Facebook And Twitter Penalize Trump For Spreading False COVID Claims

WASHINGTON, DC - JUNE 18: U.S. President Donald Trump looks at his phone during a roundtable at the State Dining Room of the White House June 18, 2020 in Washington, DC. President Trump held a roundtable discussion w... WASHINGTON, DC - JUNE 18: U.S. President Donald Trump looks at his phone during a roundtable at the State Dining Room of the White House June 18, 2020 in Washington, DC. President Trump held a roundtable discussion with Governors and small business owners on the reopening of American’s small business. (Photo by Alex Wong/Getty Images) MORE LESS
August 6, 2020 9:05 a.m.

Facebook and Twitter took decisive action against President Donald Trump on Wednesday for spreading coronavirus misinformation after his official and campaign accounts broke their rules.

The Washington Post reported that Facebook removed a post of a Fox News video clip from Trump’s official account in which the President tells Fox News hosts that children are “almost immune” to coronavirus.

“This video includes false claims that a group of people is immune from COVID-19 which is a violation of our policies around harmful COVID misinformation,” Facebook spokesman Andy Stone said.

Per the Post, Twitter also said it hid a Team Trump account post featuring the same video, and that the campaign’s account would not be able to tweet again until the message was deleted. 

Twitter spokeswoman Liz Kelley said that the tweet “is in violation of the Twitter Rules on COVID-19 misinformation. The account owner will be required to remove the Tweet before they can Tweet again.”

Trump’s personal Twitter account had also shared the Fox News interview posted by Team Trump, but it was removed after the original tweet was blocked.

In the video clip, which comes as schools weigh the risks of reopening, President Trump tells Fox News hosts in an interview that schools ought to reopen and that he would “almost say definitely” that children are immune to COVID-19. 

But there are more than 240,000 reported coronavirus cases among children in the United States, according to the CDC, and while many have milder symptoms, research shows they are still capable of infecting others.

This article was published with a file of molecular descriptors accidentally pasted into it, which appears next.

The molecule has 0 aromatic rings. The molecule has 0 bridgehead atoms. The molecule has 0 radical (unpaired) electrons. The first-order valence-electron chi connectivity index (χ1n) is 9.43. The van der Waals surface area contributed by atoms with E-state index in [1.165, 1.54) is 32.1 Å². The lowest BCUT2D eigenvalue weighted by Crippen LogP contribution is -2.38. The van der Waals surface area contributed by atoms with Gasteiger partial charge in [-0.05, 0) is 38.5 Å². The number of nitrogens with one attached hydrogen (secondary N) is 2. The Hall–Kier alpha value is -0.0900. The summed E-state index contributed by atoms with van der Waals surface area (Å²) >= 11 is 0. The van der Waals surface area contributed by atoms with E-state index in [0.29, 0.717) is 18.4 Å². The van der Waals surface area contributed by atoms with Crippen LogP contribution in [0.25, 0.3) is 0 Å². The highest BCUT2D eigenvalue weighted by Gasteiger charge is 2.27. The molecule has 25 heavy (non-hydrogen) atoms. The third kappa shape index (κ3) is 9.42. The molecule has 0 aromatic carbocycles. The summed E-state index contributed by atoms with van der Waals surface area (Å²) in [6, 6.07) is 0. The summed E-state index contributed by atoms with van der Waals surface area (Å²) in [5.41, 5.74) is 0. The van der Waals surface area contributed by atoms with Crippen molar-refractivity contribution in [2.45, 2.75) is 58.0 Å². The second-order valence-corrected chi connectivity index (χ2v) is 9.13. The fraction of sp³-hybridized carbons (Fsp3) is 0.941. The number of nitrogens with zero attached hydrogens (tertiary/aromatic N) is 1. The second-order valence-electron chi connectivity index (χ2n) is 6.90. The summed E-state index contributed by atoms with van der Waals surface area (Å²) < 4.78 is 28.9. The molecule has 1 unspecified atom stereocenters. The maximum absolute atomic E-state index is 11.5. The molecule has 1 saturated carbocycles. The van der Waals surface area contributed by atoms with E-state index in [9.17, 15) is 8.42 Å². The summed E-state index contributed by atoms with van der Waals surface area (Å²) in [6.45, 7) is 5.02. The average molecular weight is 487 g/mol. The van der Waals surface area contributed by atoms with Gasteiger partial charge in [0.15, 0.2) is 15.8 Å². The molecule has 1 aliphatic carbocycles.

The move by the social media companies come as Twitter in particular has made it increasingly clear that it will not enable the spread of misinformation about the coronavirus on its platform. 

Twitter made headlines in recent months after flagging several of Trump’s tweets for misinformation and “glorifying” violence. The social media company even blocked the President’s son, Donald Trump Jr., from tweeting for 12 hours for breaking its coronavirus misinformation rules.

Facebook CEO Mark Zuckerberg, has been slower to adopt measures that might curb the President and his campaign from sharing false information.

Zuckerberg has come under fire for earlier decisions to allow President Trump and others to share misinformation with the potentially harmful consequences arguing that the social media company would not take on a role as “arbiter of truth.”

In late June Zuckerberg finally announced that the company would remove posts that incite violence or attempt to suppress voting , including from political leaders. The company also said it would label posts involving hate speech or that otherwise violate its policies.

The lingering effects and potential impacts of the virus longterm even for those who show mild symptoms, which is often the case for children, remain largely unknown. The Post reported that roughly 300 children have contracted a rare inflammatory disease due to COVID-19 called multisystem inflammatory syndrome, and six have died.


Support The TPM Journalism Fund
  • Contributions allow us to hire more journalists
  • Contributions allow us to provide free memberships to those who cannot afford them
  • Contributions support independent, non-corporate journalism
Masthead Masthead
Founder & Editor-in-Chief:
Executive Editor:
Managing Editor:
Senior Editor:
Special Projects Editor:
Editor at Large:
General Counsel:
Head of Product:
Director of Technology:
Associate Publisher:
Front-End Developer:
Senior Designer: